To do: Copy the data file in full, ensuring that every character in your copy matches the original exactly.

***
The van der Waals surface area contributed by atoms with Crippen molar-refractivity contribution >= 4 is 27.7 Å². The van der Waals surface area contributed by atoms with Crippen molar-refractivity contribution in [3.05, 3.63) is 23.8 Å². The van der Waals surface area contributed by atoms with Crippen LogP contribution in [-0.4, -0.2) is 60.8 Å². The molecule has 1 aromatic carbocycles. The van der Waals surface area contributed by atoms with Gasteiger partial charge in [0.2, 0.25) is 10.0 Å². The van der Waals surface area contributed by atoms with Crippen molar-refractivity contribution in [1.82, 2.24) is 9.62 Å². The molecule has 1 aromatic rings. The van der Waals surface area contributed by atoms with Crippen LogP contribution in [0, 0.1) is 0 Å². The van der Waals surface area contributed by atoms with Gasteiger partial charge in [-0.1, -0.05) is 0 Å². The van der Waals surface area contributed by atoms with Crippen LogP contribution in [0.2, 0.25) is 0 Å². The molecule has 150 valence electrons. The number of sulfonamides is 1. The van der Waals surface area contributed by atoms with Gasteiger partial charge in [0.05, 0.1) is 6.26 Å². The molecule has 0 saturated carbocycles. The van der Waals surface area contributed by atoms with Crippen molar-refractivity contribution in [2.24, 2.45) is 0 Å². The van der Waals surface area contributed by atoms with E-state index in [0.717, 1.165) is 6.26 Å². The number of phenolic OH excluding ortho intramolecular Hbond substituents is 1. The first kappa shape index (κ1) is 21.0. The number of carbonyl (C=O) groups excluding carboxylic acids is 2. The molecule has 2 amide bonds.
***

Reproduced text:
The van der Waals surface area contributed by atoms with Crippen molar-refractivity contribution >= 4 is 27.7 Å². The van der Waals surface area contributed by atoms with Crippen molar-refractivity contribution in [3.05, 3.63) is 23.8 Å². The van der Waals surface area contributed by atoms with Crippen LogP contribution in [-0.4, -0.2) is 60.8 Å². The molecule has 1 aromatic carbocycles. The van der Waals surface area contributed by atoms with Gasteiger partial charge in [0.2, 0.25) is 10.0 Å². The van der Waals surface area contributed by atoms with Crippen molar-refractivity contribution in [1.82, 2.24) is 9.62 Å². The molecule has 1 aromatic rings. The van der Waals surface area contributed by atoms with Crippen LogP contribution in [0, 0.1) is 0 Å². The van der Waals surface area contributed by atoms with Gasteiger partial charge in [-0.1, -0.05) is 0 Å². The van der Waals surface area contributed by atoms with Crippen LogP contribution in [0.2, 0.25) is 0 Å². The molecule has 150 valence electrons. The number of sulfonamides is 1. The van der Waals surface area contributed by atoms with Gasteiger partial charge in [0.05, 0.1) is 6.26 Å². The molecule has 0 saturated carbocycles. The van der Waals surface area contributed by atoms with Crippen molar-refractivity contribution in [2.24, 2.45) is 0 Å². The van der Waals surface area contributed by atoms with E-state index in [0.717, 1.165) is 6.26 Å². The number of phenolic OH excluding ortho intramolecular Hbond substituents is 1. The first kappa shape index (κ1) is 21.0. The number of carbonyl (C=O) groups excluding carboxylic acids is 2. The molecule has 2 amide bonds.